Apple Releases iOS 17.5 Beta 2 with Sideloading from the Web

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Apple has just released the second developer beta of iOS 17.5, and in the process, it appears it’s turned the key for iPhone users in the European Union to download apps directly from websites, bypassing not only Apple’s App Store but even third-party app marketplaces.

The move is part of the big changes Apple is making to app distribution in Europe as a result of the EU’s new Digital Markets Act (DMA). While the company’s original plan was to only allow apps to be distributed through alternative app marketplaces, it softened that stance shortly after the DMA came into effect in March, announcing that direct web-based app downloads would be coming soon.

To be clear, this still isn’t quite the free-for-all of open sideloading that some have anticipated, but it’s definitely a step closer. It will allow developers to distribute apps directly from their own websites without the need to list them on the App Store or any other app marketplace.

It’s also a move that makes a lot more sense than Apple’s original take. The alternative app marketplaces that Apple was allowing weren’t ever going to be distributed on the official App Store, so users would have to download them from the marketplace developer’s website anyway, which created an awkward intermediate step for users who just wanted to grab specific apps from elsewhere. Direct web distribution cuts out that middleman.

Although it seemed pretty clear that this would be coming in iOS 17.5, it’s only rolling out in today’s second iOS 17.5 developer beta. Apple has also updated its page on Getting Started with Web Distribution in the EU to provide some more details on how this will work:

Web Distribution, available in iOS 17.5 beta 2, lets authorized developers distribute their iOS apps to users in the European Union (EU) directly from a website owned by the developer. Apple will provide access to APIs that facilitate the distribution of developers’ apps from the web, integrate with system functionality, back up and restore users’ apps, and more. Apple

Although developers will now be able to make their apps available for direct download by end users, those apps will still have to go through the usual Apple channels before they can be installed on an iPhone. That includes submitting the app in App Store Connect and then downloading the “alternative distribution package” certified for installation on an iPhone.

Part of the reason for this is so that Apple can review apps to make sure that they’re free of viruses, malware, and obvious scams — a process that Apple says will help “protect platform integrity.” The good news is that Apple doesn’t plan to exert “editorial” control over these apps; it won’t refuse to notarize anything that it simply finds disagreeable, but it will draw the line at apps that might cause “physical harm” such as fake medical apps or those that encourage users to engage in reckless or dangerous behaviors.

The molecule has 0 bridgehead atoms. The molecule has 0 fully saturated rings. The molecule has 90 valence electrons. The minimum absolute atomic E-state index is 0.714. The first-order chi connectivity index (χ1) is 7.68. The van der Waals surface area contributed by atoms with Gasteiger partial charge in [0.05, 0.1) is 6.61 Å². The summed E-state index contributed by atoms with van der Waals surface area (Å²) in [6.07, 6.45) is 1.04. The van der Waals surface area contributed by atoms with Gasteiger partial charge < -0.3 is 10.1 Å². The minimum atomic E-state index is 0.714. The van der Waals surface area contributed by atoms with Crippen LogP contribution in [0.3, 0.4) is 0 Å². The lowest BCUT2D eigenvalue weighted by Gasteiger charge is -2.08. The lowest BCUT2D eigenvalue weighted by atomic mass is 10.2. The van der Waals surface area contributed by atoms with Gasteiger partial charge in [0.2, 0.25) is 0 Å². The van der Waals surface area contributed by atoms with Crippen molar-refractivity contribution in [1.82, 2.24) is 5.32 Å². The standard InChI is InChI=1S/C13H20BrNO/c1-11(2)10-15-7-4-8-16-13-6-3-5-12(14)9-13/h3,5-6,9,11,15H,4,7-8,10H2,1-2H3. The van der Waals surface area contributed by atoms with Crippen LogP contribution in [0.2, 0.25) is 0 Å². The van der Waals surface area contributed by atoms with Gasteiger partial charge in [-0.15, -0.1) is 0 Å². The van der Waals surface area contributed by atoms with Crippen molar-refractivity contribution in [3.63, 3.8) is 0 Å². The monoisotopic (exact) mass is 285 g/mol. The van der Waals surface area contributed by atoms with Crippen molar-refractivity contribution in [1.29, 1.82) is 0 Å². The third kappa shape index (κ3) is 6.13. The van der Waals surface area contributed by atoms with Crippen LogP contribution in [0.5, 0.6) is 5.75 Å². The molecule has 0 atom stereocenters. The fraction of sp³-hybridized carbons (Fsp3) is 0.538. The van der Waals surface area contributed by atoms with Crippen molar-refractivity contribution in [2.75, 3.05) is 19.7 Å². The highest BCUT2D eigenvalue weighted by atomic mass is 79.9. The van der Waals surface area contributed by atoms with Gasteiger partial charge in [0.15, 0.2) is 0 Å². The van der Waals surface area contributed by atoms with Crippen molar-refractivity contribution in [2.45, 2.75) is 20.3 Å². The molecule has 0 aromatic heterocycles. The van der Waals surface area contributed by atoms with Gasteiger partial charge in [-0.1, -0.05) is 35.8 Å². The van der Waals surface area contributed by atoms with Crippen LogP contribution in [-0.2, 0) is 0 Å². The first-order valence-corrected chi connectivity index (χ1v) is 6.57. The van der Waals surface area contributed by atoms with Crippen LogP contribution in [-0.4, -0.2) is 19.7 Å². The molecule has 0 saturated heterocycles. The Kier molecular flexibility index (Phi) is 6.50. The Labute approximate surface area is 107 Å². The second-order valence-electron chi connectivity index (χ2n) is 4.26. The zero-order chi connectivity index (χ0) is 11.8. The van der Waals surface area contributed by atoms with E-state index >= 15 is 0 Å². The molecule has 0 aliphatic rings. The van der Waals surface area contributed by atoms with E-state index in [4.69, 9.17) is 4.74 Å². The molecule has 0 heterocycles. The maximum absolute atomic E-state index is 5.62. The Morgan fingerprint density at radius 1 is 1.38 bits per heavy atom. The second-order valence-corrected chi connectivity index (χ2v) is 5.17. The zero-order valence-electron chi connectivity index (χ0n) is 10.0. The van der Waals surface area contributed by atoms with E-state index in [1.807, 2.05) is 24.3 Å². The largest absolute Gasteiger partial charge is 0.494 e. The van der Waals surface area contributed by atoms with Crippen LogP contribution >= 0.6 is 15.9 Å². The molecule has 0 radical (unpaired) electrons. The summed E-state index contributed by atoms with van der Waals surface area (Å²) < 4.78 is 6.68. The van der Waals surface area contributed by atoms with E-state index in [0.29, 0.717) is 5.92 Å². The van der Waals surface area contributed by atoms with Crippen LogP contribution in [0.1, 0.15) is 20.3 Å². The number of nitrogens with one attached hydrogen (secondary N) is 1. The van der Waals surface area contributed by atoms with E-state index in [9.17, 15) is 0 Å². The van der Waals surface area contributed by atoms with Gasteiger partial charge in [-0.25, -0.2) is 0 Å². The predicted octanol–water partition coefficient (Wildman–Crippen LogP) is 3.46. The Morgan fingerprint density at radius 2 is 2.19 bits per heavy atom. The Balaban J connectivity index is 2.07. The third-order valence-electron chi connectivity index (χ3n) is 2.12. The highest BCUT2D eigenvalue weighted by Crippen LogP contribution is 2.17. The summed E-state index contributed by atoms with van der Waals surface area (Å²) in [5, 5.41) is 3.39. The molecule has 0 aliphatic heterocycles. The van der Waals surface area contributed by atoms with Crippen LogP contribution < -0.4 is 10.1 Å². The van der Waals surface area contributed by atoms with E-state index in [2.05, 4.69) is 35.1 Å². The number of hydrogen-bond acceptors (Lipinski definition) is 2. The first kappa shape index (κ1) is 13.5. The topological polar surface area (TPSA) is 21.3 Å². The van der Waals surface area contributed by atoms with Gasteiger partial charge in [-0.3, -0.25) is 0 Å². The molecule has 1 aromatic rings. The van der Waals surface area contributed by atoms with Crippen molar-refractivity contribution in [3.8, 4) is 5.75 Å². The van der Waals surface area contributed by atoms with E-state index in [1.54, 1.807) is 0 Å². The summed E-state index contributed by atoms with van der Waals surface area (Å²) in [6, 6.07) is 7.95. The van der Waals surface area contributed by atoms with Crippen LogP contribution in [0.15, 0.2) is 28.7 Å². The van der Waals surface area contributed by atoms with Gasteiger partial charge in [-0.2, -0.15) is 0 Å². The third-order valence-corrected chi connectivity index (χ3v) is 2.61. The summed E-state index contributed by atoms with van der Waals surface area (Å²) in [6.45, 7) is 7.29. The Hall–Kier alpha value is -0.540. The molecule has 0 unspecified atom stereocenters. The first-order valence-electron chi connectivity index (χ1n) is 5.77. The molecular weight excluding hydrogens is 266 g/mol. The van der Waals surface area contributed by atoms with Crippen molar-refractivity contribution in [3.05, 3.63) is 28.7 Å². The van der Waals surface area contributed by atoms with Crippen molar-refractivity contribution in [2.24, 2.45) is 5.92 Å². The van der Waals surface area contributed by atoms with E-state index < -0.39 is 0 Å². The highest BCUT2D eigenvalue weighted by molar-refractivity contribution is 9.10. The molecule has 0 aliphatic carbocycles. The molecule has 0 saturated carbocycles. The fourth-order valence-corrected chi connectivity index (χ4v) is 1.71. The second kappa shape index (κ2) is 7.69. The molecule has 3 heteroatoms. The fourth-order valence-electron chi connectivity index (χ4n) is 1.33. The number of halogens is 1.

Apple will also control the domains from which apps can be installed, so developers will only be able to make their own apps available for download from their own websites. This means no web stores or app aggregators on the web; those who want to host multiple apps will still need to set up a full app marketplace with their own iPhone app.

The upside to all this is that things like updates and backup and restore procedures will still be handled by iOS, much like they are for apps that come from the App Store.

The web distribution system in iOS 17.5 will also ensure that developers can’t sneak apps onto your iPhone by having them automatically downloaded when you visit a web page. There must be a button that the user taps to initiate the installation, and the user will have to go through a series of screens explaining what’s about to happen and ensuring that they’ve agreed to install the app — including confirming with Face ID, Touch ID, or their passcode.

When installing an app, a system sheet will display information that developers have submitted to Apple for review, like the app name, developer name, app description, screenshots, and system age rating.Apple

This more in-depth authorization step will only need to be done once per developer, so if a user installs a second app from the same website, they’ll only need to confirm the app installation as they’ve already indicated that they trust the developer.

As with the rest of Apple’s recent app distribution changes, web distribution is only available to users and developers in the 27 EU countries. This means that US-based companies won’t be able to publish their apps on the web for users in the EU unless they also have a legal subsidiary in the EU. To be eligible, developers also need to have been a member in good standing of the Apple Developer program for at least two years and have at least one app that’s had more than one million first installs in the prior calendar year.

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